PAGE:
After waiting three years for collecting permits, Bittleston, then a graduate student at Harvard University, entered the basin in search of one thing: pitcher plants. These carnivorous plants have evolved traps to lure, drown and digest animal prey to supplement nutrient-poor soils.

Bittleston needed samples of the liquid inside the pitchers to compare to pitcher plants from much closer to home in Massachusetts and along the Gulf Coast. Though unrelated, both plant families had converged on similar adaptations for trapping prey, and Bittleston wanted to know if the communities of microbes and small animals housed in each liquid-filled pitcher were as similar as the traps themselves.

In new research published Aug. 28 in the journal eLife, Bittleston, University of Wisconsin-Madison botany and bacteriology professor Anne Pringle, and others, reveal that the communities created inside pitcher plants converge just as the shape and function of the plants themselves do. Despite being separated by continents and oceans, pitchers tend to house living communities more similar to one another than they are to their surrounding environments.

Asian pitchers transplanted to Massachusetts bogs can even mimic the natives so well that the pitcher plant mosquito-a specialized insect that evolved to complete its life cycle exclusively in North American pitchers-lays eggs in the impostors.

Full Story

The Weird World Inside A Pitcher Plant

The New York Times: A species of pitcher plant found in Singapore isn't very good at dissolving the prey it catches, but it gets nutritional help from worm larvae that live and eat within its maws.

On the soggy floor of one of the only remaining intact forests on the island nation of Singapore, the egg-sized heads of carnivorous creatures emerge from decaying leaves. They appear to be belching, or singing, or screaming out the catch phrase of their cousin in Hollywood - "Feed me Seymour."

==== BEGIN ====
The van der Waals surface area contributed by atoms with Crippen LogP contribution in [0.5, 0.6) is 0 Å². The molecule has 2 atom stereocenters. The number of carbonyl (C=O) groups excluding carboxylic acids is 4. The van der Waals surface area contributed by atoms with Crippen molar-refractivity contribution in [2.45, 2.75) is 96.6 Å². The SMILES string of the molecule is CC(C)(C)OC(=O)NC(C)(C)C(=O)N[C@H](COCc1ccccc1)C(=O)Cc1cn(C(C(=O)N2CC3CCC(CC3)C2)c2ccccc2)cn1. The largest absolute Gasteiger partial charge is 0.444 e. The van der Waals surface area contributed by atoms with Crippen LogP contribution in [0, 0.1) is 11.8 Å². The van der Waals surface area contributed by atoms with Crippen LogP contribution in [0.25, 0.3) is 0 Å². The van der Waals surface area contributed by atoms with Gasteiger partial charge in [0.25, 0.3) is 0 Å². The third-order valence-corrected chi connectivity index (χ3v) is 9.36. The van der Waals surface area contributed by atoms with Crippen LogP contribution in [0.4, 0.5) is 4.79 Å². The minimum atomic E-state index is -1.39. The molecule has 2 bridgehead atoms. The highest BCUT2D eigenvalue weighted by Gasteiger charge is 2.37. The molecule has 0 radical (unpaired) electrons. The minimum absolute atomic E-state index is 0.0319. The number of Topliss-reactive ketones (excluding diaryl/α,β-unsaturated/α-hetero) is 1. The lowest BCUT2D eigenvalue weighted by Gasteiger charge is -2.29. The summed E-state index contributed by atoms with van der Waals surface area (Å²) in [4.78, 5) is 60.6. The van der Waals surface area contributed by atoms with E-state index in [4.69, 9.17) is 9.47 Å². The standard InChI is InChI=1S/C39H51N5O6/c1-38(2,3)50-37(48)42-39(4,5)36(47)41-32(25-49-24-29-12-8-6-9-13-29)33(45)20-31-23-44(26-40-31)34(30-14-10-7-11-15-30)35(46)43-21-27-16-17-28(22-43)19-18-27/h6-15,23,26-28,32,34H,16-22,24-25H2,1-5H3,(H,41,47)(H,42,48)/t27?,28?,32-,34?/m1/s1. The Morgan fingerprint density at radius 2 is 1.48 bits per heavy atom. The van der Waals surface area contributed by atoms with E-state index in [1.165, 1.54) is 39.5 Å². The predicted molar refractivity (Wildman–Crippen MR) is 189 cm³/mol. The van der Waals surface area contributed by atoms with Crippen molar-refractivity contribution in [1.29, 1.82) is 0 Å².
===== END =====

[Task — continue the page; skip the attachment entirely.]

This is Nepenthes ampullaria, an unusual pitcher plant found on the islands of Southeast Asia and the Malay Peninsula. And its "Seymour" is the worm larva of Xenoplatyura beaveri, a species of fungus gnat that develops inside the plant's mouth. When grown, it looks like a mosquito with big biceps.

They've got a strange relationship, these two.

The plant gives the gnat baby a safe place to eat and develop. In exchange, the baby builds a web across the plant's lips, captures and eats other insects and then defecates into its maw, or pitcher. The plant eats the ammonium-rich droppings. And all is well in this miniature world of weird.

It's not romantic. It's not sweet. But researchers call this relationship "mutualistic" in a study published Wednesday in Biology Letters. Their findings, based on laboratory experiments that simulated this insect-plant interaction in the wild, suggest that cohabitation may have its benefits for these two obscure organisms. How tiny pitcher plant communities like this one and others the group is studying function may reveal secrets of plant and insect life, said Weng Ngai Lam, a graduate student in botany at the National University of Singapore, who led the research.

Full Story